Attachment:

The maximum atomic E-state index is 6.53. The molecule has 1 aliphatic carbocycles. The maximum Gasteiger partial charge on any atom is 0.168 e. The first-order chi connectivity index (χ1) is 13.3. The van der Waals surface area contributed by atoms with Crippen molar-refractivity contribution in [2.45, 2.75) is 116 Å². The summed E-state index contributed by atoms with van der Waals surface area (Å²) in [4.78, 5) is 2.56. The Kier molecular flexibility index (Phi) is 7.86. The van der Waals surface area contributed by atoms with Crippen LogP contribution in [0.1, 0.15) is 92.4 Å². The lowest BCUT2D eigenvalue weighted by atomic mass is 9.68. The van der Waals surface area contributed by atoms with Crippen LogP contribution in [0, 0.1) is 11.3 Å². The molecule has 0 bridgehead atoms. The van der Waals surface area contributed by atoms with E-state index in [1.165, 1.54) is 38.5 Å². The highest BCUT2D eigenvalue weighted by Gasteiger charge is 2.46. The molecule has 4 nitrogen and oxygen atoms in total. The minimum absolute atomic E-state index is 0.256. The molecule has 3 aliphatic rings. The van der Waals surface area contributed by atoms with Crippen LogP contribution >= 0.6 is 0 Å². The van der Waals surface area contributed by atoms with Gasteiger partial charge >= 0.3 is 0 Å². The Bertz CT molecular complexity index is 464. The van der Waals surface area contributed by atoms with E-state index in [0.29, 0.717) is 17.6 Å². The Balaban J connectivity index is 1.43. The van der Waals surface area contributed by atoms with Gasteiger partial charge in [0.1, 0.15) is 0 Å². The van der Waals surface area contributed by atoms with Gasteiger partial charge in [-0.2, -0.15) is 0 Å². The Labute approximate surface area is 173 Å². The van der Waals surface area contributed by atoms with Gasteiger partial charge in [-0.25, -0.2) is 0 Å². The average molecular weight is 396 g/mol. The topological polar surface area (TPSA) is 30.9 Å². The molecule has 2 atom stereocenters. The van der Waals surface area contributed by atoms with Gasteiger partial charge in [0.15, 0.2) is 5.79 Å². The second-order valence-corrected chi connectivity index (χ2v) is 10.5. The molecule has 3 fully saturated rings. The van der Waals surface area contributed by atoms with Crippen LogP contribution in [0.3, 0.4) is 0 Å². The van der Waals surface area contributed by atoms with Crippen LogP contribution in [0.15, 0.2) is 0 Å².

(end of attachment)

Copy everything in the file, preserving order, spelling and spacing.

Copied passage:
The maximum atomic E-state index is 6.53. The molecule has 1 aliphatic carbocycles. The maximum Gasteiger partial charge on any atom is 0.168 e. The first-order chi connectivity index (χ1) is 13.3. The van der Waals surface area contributed by atoms with Crippen molar-refractivity contribution in [2.45, 2.75) is 116 Å². The summed E-state index contributed by atoms with van der Waals surface area (Å²) in [4.78, 5) is 2.56. The Kier molecular flexibility index (Phi) is 7.86. The van der Waals surface area contributed by atoms with Crippen LogP contribution in [0.1, 0.15) is 92.4 Å². The lowest BCUT2D eigenvalue weighted by atomic mass is 9.68. The van der Waals surface area contributed by atoms with Crippen LogP contribution in [0, 0.1) is 11.3 Å². The molecule has 0 bridgehead atoms. The van der Waals surface area contributed by atoms with E-state index in [1.165, 1.54) is 38.5 Å². The highest BCUT2D eigenvalue weighted by Gasteiger charge is 2.46. The molecule has 4 nitrogen and oxygen atoms in total. The minimum absolute atomic E-state index is 0.256. The molecule has 3 aliphatic rings. The van der Waals surface area contributed by atoms with Crippen LogP contribution >= 0.6 is 0 Å². The van der Waals surface area contributed by atoms with Gasteiger partial charge >= 0.3 is 0 Å². The Bertz CT molecular complexity index is 464. The van der Waals surface area contributed by atoms with E-state index in [0.29, 0.717) is 17.6 Å². The Balaban J connectivity index is 1.43. The van der Waals surface area contributed by atoms with Gasteiger partial charge in [0.1, 0.15) is 0 Å². The van der Waals surface area contributed by atoms with Gasteiger partial charge in [-0.2, -0.15) is 0 Å². The Labute approximate surface area is 173 Å². The van der Waals surface area contributed by atoms with Gasteiger partial charge in [-0.25, -0.2) is 0 Å². The average molecular weight is 396 g/mol. The topological polar surface area (TPSA) is 30.9 Å². The molecule has 2 atom stereocenters. The van der Waals surface area contributed by atoms with Gasteiger partial charge in [0.15, 0.2) is 5.79 Å². The second-order valence-corrected chi connectivity index (χ2v) is 10.5. The molecule has 3 fully saturated rings. The van der Waals surface area contributed by atoms with Crippen LogP contribution in [0.3, 0.4) is 0 Å². The van der Waals surface area contributed by atoms with Crippen LogP contribution in [0.15, 0.2) is 0 Å².